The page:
It's not only giant man-eating animal movies that hold a hallowed place in cinemagoer's hearts, but there's a long and proud history of giant alligator and crocodile movies of varying degrees of quality, many of them trailing in the wake of that other giant killer animal movie of from one Steven Spielberg about a shark.
As horror movies go, the creature feature's at the other end of the universe from the tightly wound menace of Greg McLean's sledgehammer 2005 debut "Wolf Creek." Going from the nerve-sawing dread of three backpackers stalked and ensnared by the scariest psycho since... well, Psycho to this is a huge leap in style, tone and execution for McLean.
But with $25m of Weinstein money behind him he's been able to buy impressive effects to pay off his monster money shots, courtesy of the John Cox Creature Workshop and digital effects house Fuel.
Of course, as every horror director who pits a group of characters against the mostly-hidden killer stalking them knows, there are constraints. Show too much of your creature and it quickly gets boring. Show too little and the audiences feels short changed - especially if the poster has some huge, clearly visible creature about to devour a cast member.
In going for a good time, old-fashioned monster movie, with none of the all-too-real terror of Wolf Creek, McLean knew he was inheriting a subgenre with strong conventions that can be the storyteller's best friend as well as worst enemy, but he gets the balance almost perfect in every regard.
He introduces us to the victims, lets us in on their lives just enough to decide whether we like or dislike each of them, then leaves us to wonder who's number's up, who'll come through and save the day and who'll be all bluster only to fold up at the critical moment.
It was a similar quasi-psychological social microcosm that Zack Snyder got so right in his 2004 "Dawn of the Dead" remake, and McLean knows and loves his source material and inspiration as much as Snyder did.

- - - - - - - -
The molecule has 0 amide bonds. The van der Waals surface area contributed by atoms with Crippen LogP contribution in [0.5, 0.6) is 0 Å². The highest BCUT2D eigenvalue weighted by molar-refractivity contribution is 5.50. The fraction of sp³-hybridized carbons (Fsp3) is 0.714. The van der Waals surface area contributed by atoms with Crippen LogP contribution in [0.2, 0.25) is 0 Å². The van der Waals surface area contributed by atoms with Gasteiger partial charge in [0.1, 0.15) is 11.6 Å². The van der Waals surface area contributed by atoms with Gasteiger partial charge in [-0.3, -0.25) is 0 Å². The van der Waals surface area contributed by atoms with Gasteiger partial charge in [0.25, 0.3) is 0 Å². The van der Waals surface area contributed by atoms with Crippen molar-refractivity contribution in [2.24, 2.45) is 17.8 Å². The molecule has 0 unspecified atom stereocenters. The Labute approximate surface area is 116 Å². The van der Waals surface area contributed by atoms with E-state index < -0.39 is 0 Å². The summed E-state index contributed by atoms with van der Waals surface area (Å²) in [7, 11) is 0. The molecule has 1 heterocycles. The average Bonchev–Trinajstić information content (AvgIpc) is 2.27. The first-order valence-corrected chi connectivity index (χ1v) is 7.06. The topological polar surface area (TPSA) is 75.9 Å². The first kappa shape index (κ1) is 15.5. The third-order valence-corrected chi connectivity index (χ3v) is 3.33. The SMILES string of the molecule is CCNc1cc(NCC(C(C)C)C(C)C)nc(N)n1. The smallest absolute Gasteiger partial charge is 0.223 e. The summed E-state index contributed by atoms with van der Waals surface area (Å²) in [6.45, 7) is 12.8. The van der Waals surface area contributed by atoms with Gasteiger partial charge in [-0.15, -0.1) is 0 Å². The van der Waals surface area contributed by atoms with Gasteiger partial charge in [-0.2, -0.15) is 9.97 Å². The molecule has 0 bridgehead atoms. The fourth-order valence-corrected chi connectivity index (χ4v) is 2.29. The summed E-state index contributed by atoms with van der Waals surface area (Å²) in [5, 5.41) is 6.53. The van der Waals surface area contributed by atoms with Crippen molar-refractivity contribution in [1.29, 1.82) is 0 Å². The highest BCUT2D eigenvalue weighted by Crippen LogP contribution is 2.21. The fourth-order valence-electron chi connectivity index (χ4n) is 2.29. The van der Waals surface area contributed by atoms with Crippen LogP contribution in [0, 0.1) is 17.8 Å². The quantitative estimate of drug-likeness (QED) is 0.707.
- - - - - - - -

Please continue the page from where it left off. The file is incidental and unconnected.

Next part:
The action takes place over a single night and day in the remote north of Australia, where river tour guide Kate (Radha Mitchell, in what must be one of her first Australian accents on screen) is taking a coddled tour group upriver through a picturesque gorge bound for disaster.
Among them is American travel writer Pete (Michael Vartan), unimpressed at being in this Earths-end locality and a disparate group of random strangers.
When Kate directs the boat further than the tour usually goes to answer a distress flare, something barely seen below the surface rushes the boat and rams them - something huge.
Frightened, their boat leaking, the company makes for the small island in the middle of the lagoon they've found themselves in. After hearing Kate's tour monologue - which doubles as the exposition we need to know about crocodiles - we know that's bad news.
As the premise and title suggest, they've stumbled into the territory of an outlandishly sized croc, one that not only won't welcome their presence but will need several meals through the coming night.
With the tide creeping in and their only sanctuary disappearing under their feet, the who'll-be-next guessing game ensues as the increasingly unhinged group try to formulate an escape while they're hunted down one at a time in classic horror film fashion.
Some people will be surprised McLean's gone so '50s monster movie' after the visceral impact of "Wolf Creek." After his debut, some will be disappointed. But Rogue delivers no more or less than it promises, and it does so the way those 50s irradiated-beasts directors wish they could have done so realistically had CGI and good animatronic puppetry been around.